Study Context

    Study Conditions

    Phosphorus Quantity Measured

    % Change with Mycorrhiza #

    Location

    Ref. #

    Crop uptake

    Agro ecosystem Triticum aestivum, AMF

    Phosphorus use efficiency

    +85–102%

    Uttar Pradesh, Haryana, India

    [50]

    Growth of native grasses

    Field ecosystem and pots in greenhouse, Stipa pulchra Avena barbata, fungicide/no fungicide ***

    Shoot P concentration [mg/g]

     

    San Diego CA, USA

    [22]

    Field

     

    S. pulchra,

    +22%

    A. barbata

    +68%

    Greenhouse

     

    Shoot P concentration

     

    S. pulchra

    +1.6%

    A. barbata

    −11.8%

    Root concentration

     

    S. pulchra

    +24%

    A. barbata

    −15%

    Mulch Experiment

    Pots, greenhouse Trifolium repens Zea Mays Fungicide/no fungicide ***

    Plant P concentrations (%)

     

    Morioka, Japan

    [51]

    No Mulch

    +28%

    Living Mulch

    +135%

    Plant P (mg P/plant)

     

    No mulch

    +17%

    Living mulch

    +709%

    Crop uptake

    Pots, AMF, Allium fistolosum

    Plant P concentration [mg/g]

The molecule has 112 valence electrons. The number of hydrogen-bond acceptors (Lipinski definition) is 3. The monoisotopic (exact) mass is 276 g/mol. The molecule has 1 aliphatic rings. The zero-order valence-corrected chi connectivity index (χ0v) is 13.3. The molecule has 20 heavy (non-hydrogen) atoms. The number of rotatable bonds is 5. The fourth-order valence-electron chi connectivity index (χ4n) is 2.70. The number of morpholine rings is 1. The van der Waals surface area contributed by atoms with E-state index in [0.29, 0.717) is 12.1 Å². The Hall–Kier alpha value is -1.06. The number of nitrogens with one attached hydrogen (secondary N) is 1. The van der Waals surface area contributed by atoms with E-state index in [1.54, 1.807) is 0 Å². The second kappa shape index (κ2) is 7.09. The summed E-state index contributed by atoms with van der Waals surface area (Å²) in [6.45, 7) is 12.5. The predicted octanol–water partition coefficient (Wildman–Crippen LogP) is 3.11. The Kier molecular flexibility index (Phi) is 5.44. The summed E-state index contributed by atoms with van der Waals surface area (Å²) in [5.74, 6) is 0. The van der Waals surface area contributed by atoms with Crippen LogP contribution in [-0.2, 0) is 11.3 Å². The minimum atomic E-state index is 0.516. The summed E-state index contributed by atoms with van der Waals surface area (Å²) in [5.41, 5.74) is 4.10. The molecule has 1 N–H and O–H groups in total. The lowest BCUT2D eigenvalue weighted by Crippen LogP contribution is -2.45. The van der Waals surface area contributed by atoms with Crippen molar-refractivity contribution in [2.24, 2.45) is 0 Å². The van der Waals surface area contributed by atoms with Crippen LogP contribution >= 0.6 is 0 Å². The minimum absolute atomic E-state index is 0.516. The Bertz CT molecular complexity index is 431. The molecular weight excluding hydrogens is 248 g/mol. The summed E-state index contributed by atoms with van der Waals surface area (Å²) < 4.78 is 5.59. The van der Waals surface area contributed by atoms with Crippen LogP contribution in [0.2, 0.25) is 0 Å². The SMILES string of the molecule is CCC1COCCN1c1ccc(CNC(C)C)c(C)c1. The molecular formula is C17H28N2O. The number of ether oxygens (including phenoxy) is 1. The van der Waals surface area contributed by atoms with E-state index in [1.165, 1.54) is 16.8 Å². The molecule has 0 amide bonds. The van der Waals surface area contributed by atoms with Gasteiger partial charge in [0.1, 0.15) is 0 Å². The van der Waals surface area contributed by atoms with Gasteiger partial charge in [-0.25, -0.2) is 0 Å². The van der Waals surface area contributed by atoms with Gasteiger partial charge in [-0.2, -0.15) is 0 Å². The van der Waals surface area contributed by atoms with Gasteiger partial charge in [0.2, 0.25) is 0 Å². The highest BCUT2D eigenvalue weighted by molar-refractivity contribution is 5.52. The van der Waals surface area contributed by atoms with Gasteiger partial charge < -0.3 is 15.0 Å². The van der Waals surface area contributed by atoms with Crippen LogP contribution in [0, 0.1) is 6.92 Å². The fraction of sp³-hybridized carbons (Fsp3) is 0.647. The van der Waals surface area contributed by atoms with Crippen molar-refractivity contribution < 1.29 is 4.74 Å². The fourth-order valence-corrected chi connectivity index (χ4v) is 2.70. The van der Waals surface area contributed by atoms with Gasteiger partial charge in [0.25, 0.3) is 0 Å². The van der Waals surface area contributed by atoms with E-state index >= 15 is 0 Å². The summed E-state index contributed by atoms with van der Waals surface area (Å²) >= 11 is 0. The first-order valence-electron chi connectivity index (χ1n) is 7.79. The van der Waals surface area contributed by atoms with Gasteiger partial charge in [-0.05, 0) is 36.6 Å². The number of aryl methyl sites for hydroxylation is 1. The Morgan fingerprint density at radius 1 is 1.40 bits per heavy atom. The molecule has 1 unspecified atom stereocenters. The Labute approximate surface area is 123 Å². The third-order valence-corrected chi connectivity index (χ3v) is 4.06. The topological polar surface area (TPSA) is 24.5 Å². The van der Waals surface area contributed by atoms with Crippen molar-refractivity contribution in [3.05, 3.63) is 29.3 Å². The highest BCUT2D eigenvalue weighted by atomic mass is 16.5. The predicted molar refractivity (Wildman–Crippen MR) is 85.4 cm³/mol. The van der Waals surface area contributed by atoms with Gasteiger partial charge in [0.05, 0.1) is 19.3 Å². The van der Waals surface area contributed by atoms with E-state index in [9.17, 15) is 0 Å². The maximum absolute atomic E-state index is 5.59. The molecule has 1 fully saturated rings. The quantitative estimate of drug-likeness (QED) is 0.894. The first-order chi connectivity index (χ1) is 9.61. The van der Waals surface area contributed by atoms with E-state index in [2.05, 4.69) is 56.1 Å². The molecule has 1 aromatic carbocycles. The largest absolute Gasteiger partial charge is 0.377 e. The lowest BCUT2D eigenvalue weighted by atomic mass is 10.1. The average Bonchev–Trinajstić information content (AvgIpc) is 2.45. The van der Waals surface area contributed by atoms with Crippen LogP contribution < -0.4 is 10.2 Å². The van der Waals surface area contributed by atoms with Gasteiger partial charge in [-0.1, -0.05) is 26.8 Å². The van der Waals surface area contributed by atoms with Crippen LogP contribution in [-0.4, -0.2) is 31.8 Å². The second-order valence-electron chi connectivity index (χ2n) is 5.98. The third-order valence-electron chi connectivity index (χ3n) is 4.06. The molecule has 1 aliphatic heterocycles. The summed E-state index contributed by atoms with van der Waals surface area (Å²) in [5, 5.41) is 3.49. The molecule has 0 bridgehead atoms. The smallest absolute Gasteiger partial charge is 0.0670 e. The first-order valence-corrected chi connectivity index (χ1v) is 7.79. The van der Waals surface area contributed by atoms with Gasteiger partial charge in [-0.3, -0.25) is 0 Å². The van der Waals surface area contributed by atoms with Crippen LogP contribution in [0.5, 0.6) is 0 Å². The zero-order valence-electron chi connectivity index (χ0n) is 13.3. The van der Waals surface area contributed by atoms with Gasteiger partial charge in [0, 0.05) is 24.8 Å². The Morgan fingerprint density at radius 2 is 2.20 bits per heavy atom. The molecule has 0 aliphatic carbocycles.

+194%

    Haguromachi, Japan

    [52]

    Plant uptake [mg P/pot]

    +1525%

    Effect of mycorrhizosphere bacteria on plant uptake

    Pots, corn (Zea Mays), AMF

    P plant uptake [mg P/pot]

     

    Denmark

    [53]

    Shoots

    +168%

    Roots

    +234%

    Effect of AMF on P leaching

    Packed columns, greenhouse, Trifolium subterraneum AMF

    Leachate P [mg]

     

    South Australia

    [46]

    without added P

    −60%

    with added P.

    0%

    Plant P [mg]

     

    without added P

    +251%

    with added P

    −23%

    Effect of mycorrhizae on crop uptake and extractable soil P

    Pot, greenhouse, corn (Zea Mays), AMF

    Plant uptake (mg P/plant)

     

    Quebec Canada

    [54]

    Hybrid

     

    P3979

    +8.4%

    LRS

    +19.1%

    LNS

    +19.8%

    Mehlich 3 extractable Soil P Concentration [mg/kg]

     

    Hybrids, no P fertilizer

     

    P3979

    −5.1%

    LRS

    −14.4%

    LNS

    −10.5%

    Mehlich 3 extractable Soil P Concentration [mg/kg],

     

    Hybrids, P fertilizer applied

    ns

    Leaching mitigation

    Pots, greenhouses, Phalaris aquatic, AMF

    Shoot P content (mg)

    +150%

    Southeastern Australia

    [55]

    Root P content (mg)

    +168%

    P losses from field

    Microcosms Orya sativa L AMF

    Leachate [kg P/ha] ###

     

    Jiangsu, China

    [56]

    Particulate P

    −11.1%

    Dissolved Organic P